Pocket Change 3

Directions: You have $1.00 in change in your pocket. You have 15 coins. What coins do you have?

Hint

Modifications: Provide coin manipulatives to make the problem more concrete.

Questions: Have you drawn out the coin possibilities?

Answer

Solutions may vary (e.g. 5 dimes and 10 nickels)

Source: Andrew Gael

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14 comments

  1. An example would be 5 dimes and 10 nickels

  2. Mrs. Elliott's 4th graders

    10 pennies, 1 nickel, 1 dime, 3 quarters
    1 dime, 13 nickels, 1 quarter
    9 dimes, 1 nickel, 5 pennies

  3. Another example us 1 quarter, 13 nickels, 1 dime

  4. Quarters:1
    Nickles:12
    Dimes:4

  5. Quarters:2
    Nickles:5
    Dimes:3
    Pennies:5

  6. Isabella Mendoza

    9 dimes 1 nickel and 5 pennies

  7. 1 quarter 3 dimes 8 nickels 5 pennies = $1.00

  8. There are exactly six solutions. Let (pennies, nickels, dimes, quarters) represent the number of each type of coin. For example, (0,10,5,0) represents no pennies, 10 nickels, 5 dimes, and no quarters. The six solutions, therefore, are:
    (0,10,5,0)
    (0,13,1,1)
    (5,1,9,0)
    (5,4,5,1)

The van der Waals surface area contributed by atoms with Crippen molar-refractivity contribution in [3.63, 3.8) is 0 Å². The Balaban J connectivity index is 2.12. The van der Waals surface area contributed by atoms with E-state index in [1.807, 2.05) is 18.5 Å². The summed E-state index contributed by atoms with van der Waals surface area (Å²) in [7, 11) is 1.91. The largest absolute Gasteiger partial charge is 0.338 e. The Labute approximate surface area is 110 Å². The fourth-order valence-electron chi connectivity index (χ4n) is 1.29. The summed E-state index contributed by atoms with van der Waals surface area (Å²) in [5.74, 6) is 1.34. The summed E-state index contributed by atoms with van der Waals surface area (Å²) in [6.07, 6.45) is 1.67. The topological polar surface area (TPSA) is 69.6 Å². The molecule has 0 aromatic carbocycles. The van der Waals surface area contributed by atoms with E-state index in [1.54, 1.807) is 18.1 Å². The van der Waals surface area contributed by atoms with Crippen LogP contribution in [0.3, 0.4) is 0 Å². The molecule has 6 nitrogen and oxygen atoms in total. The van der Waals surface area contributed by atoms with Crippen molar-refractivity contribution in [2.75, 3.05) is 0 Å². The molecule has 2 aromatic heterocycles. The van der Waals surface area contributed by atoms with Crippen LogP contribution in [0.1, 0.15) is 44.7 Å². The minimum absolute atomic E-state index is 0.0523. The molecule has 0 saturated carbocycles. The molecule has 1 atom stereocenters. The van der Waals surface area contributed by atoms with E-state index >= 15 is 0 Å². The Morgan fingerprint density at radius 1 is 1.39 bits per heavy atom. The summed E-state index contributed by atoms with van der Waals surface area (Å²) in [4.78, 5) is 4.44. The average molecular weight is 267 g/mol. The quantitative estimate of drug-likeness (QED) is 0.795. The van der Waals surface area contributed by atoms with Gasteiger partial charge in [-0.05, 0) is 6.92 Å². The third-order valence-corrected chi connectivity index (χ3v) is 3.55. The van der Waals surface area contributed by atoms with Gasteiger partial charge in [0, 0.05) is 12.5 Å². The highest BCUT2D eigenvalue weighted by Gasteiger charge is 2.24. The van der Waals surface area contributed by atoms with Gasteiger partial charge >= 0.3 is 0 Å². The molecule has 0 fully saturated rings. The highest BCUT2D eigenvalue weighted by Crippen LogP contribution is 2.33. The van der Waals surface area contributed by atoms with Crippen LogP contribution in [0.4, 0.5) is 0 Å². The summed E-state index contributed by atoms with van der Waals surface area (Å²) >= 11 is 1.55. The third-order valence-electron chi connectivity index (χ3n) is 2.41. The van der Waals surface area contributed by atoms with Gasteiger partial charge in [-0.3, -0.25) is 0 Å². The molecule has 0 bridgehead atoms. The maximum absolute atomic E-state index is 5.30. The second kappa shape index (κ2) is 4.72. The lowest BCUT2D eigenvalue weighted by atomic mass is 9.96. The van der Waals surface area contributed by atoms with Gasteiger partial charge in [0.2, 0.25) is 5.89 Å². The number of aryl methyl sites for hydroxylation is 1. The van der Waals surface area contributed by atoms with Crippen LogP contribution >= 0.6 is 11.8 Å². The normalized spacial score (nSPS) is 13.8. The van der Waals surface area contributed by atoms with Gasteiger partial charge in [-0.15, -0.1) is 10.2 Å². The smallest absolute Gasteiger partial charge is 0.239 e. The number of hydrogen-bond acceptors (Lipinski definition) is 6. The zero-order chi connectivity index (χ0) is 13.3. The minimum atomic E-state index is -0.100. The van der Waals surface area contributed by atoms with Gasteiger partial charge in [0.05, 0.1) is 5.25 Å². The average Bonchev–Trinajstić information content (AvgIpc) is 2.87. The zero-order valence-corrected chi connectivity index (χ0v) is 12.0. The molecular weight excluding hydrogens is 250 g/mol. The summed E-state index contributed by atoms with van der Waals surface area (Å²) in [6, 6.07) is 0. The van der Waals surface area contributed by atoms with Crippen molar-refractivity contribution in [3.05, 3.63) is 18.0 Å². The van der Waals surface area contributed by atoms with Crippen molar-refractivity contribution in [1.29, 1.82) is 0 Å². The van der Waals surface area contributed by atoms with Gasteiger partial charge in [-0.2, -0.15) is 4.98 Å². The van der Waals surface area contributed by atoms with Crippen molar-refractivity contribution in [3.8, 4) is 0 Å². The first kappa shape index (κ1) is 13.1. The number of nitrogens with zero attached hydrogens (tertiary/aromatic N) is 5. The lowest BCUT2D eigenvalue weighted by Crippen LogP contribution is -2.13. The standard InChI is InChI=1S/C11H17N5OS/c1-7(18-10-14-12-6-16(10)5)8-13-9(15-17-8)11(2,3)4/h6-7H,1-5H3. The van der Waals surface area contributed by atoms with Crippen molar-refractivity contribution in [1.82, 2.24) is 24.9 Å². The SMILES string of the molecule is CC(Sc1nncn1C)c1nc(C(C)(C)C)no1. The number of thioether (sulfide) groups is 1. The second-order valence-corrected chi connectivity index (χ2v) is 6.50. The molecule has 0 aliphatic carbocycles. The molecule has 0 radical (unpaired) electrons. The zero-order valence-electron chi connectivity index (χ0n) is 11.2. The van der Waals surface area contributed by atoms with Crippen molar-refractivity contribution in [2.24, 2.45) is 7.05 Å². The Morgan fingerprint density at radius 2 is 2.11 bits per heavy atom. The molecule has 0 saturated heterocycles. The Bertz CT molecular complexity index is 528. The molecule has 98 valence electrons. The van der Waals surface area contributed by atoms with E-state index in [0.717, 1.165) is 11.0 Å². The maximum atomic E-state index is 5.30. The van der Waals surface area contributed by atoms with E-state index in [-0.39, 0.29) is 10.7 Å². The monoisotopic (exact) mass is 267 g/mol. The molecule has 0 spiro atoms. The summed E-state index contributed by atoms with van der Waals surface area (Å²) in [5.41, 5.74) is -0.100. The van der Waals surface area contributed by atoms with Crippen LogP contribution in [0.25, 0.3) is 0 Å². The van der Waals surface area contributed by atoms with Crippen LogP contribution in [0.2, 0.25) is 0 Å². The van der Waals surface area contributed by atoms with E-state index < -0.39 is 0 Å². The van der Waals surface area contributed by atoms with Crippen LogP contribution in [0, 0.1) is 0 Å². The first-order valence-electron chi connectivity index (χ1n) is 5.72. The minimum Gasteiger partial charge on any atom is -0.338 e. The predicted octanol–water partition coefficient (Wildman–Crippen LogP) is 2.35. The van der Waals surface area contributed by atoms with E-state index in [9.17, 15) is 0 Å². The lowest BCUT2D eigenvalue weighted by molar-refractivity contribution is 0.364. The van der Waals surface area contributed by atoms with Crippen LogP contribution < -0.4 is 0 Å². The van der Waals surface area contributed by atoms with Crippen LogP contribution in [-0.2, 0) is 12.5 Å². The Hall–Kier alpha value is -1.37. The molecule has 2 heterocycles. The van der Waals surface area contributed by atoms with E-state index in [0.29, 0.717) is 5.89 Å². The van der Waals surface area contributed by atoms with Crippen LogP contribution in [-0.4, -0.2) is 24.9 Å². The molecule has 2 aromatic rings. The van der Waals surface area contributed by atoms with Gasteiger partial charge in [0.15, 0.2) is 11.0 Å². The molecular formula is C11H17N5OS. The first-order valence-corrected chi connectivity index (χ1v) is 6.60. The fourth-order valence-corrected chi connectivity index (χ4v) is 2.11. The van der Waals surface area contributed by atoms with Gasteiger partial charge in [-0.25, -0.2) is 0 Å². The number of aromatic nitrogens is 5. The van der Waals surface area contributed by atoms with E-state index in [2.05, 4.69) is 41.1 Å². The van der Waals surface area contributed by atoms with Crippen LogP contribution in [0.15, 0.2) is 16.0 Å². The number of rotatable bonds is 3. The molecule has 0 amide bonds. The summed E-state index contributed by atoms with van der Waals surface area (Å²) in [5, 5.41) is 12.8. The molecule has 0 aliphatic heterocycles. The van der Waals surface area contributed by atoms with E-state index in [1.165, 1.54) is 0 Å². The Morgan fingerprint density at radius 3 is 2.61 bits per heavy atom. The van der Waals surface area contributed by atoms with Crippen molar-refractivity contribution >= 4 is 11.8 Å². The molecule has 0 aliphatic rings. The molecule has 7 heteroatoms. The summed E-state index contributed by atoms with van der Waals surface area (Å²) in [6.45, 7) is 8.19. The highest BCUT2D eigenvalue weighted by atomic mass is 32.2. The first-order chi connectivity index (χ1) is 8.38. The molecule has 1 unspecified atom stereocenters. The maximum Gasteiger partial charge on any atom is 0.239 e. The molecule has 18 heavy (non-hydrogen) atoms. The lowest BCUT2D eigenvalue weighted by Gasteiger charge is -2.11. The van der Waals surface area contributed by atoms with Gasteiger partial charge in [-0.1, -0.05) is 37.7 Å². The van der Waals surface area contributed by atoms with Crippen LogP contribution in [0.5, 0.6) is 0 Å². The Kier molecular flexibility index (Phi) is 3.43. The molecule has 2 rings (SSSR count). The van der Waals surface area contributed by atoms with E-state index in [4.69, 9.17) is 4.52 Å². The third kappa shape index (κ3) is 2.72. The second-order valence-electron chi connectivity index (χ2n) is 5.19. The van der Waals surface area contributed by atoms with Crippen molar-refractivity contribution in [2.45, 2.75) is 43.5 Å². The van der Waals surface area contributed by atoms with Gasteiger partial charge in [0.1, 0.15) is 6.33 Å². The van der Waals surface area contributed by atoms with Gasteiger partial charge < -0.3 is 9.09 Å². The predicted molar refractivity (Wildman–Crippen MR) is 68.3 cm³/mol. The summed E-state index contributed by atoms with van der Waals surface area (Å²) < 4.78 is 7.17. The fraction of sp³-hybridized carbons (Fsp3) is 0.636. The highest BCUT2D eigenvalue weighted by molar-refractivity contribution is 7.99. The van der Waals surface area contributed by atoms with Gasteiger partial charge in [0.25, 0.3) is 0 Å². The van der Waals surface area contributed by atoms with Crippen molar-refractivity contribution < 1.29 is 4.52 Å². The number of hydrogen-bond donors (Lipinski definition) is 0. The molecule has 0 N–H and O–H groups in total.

(5,7,1,2)
    (10,1,1,3)

    I knew that the number of pennies had to be a multiple of 5. I also knew the number of quarters would greatly affect the total. I combined these two ideas with the method of solving systems of equations. I found more solutions, but they have negative numbers in them, so they obviously don’t apply to this situation, but they did reveal a cool pattern.

    First, I started with no pennies and no quarters. This gave the solution (0,10,5,0). Then, I examined the case of no pennies and one quarter. This resulted in the solution (0,13,1,1). Then, I considered no pennies and two quarters. The resulted in (0,16,-3,2), which is not possible. Note however that it does result in 15 coins and $1. The next case was (0,19,-7,3). Notice that each time I add a quarter, the number of nickels goes up by 3 and the number of dimes goes down by 4. This makes sense because adding 3 nickels (15 cents) and subtracting 4 dimes (-40 cents) results in a decrease of 25 cents, which is offset by the increase of the quarter. Notice also that adding 1 quarter and 3 nickels and subtracting 4 dimes results in 4 added coins and 4 removed coins, keeping the number of coins the same.

    Displaying the results in a table(ish) form, further illuminates the pattern:

    no pennies
    0, 10, 5, 0
    0, 13, 1, 1
    0, 16, -3, 2
    0, 19, -7, 3
    0, 22, -11, 4

    five pennies
    5, 1, 9, 0
    5, 4, 5, 1
    5, 7, 1, 2
    5, 10, -3, 3
    5, 13, -7, 4

    ten pennies
    10, -8, 13,0
    10, -5, 9, 1
    10, -2, 5, 2
    10, 1, 1, 3
    10, 4, -3, 4

  9. I know one answer it is 5 dimes and 10 nickels

  10. here you go all answers 0,10,5,0.
    0,13,1,1.
    5,1,9,0.
    5,4,5,1.
    5,7,1,2.
    10,1,1,3.

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